"In terms of mitigating the noise you would use it [PAMbuoy] to detect animals in an area immediately prior to a blast or seismic activity and to ensure that the animals were sufficiently clear or far away from the source of the noise, then you would be able to start making the noise without causing deafness to the animal," says Mundie.

New discoveries about marine mammal life

"Following the trend the DECC has just launched its own £1.4M research project using PAM systems deployed on vessels."

PAMbuoy underwent two test phases; in St Andrews Bay, and in Puget Sound, on the San Juan Islands in Washington. Mundie says during these test phases they had some interesting discoveries about of marine life in the area.

"In Lime Kiln Point State Park we were looking to detect the migration seasonal habits of killer whales, that has been very successful - it basically happens in the autumn, and you'll see from the website that the amount of detection is much lower now than it was a month ago when the migration season cam to an end," says Mundie.

They also detected night time dolphin activity at St Andrews Bay, while porpoises would come in the day to avoid the dolphins.

However, the PAMbuoy did face adversity in the harsh conditions of a Scottish winter, running out power in December when they realised the solar panels were too small for the battery during limited hours of sunshine. The mark two product, which is currently in St Andrews Bay, has significantly larger panels and batteries.

The PAMbuoy is now over its teething problems and as of Monday 24 September it had five orders (the PAMbuoy costs around £15,000 per device and if you need to attach it to a buoy the buoy is extra - other costs include the 3G sim charges), one of which was from Australia to be used around the construction of a deepwater terminal for oil and gas where they are going to be pile drive in the sea. They will use the PAMbuoy to be sure that animals are clear of the area before they start power driving.

Combining new technologies for better protection

The next stage of work SMRU are embarking on is taking the PAMbuoy to Germany for further testing, to see how it can work with other underwater devices, such as the bubble curtain, which is designed to encircle an area of drilling, where the noise levels will be extremely high, to lessen the reverberations of the sound waves using the theory that noise travels slower through air than water.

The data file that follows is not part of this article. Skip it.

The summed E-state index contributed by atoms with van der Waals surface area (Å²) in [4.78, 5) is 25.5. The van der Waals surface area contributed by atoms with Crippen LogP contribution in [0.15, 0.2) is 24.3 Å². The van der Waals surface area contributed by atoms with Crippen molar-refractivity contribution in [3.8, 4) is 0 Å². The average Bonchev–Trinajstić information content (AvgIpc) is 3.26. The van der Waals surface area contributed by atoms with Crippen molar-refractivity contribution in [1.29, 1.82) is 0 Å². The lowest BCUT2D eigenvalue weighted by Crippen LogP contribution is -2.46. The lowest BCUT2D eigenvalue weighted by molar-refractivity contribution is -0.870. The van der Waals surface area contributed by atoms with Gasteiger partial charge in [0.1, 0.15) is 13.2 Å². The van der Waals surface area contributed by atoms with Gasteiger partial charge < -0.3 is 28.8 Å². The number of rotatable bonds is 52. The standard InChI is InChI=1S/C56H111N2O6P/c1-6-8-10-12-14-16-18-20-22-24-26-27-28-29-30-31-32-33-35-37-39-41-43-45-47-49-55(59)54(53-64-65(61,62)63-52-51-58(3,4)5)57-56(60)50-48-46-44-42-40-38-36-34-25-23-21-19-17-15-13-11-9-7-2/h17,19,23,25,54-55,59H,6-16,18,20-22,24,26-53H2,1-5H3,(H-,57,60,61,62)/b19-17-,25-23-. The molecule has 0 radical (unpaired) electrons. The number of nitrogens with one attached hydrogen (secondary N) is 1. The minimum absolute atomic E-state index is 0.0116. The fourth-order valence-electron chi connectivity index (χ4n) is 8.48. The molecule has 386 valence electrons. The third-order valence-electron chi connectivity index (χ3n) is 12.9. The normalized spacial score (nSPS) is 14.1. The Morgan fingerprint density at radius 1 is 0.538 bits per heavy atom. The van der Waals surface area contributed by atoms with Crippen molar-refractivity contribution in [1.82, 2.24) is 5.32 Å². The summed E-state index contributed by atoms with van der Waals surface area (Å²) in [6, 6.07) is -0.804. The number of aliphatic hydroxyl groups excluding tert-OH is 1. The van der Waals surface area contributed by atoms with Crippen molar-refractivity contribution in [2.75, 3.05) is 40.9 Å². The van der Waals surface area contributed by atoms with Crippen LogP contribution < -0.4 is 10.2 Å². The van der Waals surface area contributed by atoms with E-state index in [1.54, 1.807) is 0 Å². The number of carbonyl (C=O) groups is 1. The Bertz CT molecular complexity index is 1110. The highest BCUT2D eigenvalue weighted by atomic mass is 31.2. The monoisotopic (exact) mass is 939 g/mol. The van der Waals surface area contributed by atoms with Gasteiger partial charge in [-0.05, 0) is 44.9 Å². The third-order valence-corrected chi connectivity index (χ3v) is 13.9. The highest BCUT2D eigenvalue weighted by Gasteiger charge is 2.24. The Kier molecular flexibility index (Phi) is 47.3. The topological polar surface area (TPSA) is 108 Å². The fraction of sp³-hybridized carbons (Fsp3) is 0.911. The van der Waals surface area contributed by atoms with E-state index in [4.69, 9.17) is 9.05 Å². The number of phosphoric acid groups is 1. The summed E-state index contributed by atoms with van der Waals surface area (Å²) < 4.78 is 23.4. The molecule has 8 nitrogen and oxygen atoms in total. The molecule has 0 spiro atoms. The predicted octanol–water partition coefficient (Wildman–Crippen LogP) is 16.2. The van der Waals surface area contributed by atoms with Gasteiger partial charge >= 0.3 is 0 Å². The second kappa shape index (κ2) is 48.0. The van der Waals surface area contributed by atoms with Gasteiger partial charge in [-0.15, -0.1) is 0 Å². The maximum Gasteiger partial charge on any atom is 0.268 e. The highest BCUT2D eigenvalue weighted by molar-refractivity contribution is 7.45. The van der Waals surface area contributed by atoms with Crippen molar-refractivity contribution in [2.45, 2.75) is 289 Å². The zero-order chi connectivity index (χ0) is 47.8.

"The next stage of work SMRU are embarking on is taking the PAMbuoy to Germany for further testing, to see how it works with other underwater devices."

"Our role will be to ensure that at the specified distance the sound and noise levels are inline with that required by the regulator," explains Mundie.

As the UK and other countries try to hit renewable energy targets and generally expand their quest for oil, gas and energy in general, obtaining a greater understanding of the effects this has on marine life is paramount.

Chief Scientific Advisor at DEFRA and founding director of SMRU Ltd, Ian Boyd, has said: "Cracking the problem of how to detect these animals reliably has taken many years. Efforts continue to develop the statistical methods that will result in estimates of marine mammal population size from the emerging data."

Following the trend the DECC has just launched its own £1.4M research project using PAM systems deployed on vessels and on the seabed, because with smarter technology the quicker assessments can be made and the sooner energy can be sought.

Currently there is one PAMbuoy situated in St Andrews Bay, with two more further up the east coast, and SMRU hope this will help Scotland realise predictions set out in a government report suggesting Scotland could produce 40% of the UK's energy from offshore installations, and in the long term, produce 25% of Europe's energy requirements from wind power.